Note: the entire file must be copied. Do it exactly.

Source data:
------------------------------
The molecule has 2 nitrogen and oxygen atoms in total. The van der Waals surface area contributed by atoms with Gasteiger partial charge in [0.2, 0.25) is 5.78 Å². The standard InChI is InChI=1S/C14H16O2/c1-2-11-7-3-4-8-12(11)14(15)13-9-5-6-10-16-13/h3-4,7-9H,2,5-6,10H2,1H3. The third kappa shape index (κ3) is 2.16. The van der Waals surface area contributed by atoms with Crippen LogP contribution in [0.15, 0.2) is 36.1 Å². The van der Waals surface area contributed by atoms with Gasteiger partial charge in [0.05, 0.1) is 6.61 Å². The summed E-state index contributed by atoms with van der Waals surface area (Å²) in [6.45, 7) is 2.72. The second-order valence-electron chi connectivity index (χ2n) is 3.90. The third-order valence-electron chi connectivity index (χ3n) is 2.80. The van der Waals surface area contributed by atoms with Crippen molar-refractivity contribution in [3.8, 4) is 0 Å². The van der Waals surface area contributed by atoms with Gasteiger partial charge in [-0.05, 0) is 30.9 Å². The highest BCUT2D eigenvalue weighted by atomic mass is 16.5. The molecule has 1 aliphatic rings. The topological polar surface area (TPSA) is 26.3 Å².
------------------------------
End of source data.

The molecule has 2 nitrogen and oxygen atoms in total. The van der Waals surface area contributed by atoms with Gasteiger partial charge in [0.2, 0.25) is 5.78 Å². The standard InChI is InChI=1S/C14H16O2/c1-2-11-7-3-4-8-12(11)14(15)13-9-5-6-10-16-13/h3-4,7-9H,2,5-6,10H2,1H3. The third kappa shape index (κ3) is 2.16. The van der Waals surface area contributed by atoms with Crippen LogP contribution in [0.15, 0.2) is 36.1 Å². The van der Waals surface area contributed by atoms with Gasteiger partial charge in [0.05, 0.1) is 6.61 Å². The summed E-state index contributed by atoms with van der Waals surface area (Å²) in [6.45, 7) is 2.72. The second-order valence-electron chi connectivity index (χ2n) is 3.90. The third-order valence-electron chi connectivity index (χ3n) is 2.80. The van der Waals surface area contributed by atoms with Crippen molar-refractivity contribution in [3.8, 4) is 0 Å². The van der Waals surface area contributed by atoms with Gasteiger partial charge in [-0.05, 0) is 30.9 Å². The highest BCUT2D eigenvalue weighted by atomic mass is 16.5. The molecule has 1 aliphatic rings. The topological polar surface area (TPSA) is 26.3 Å².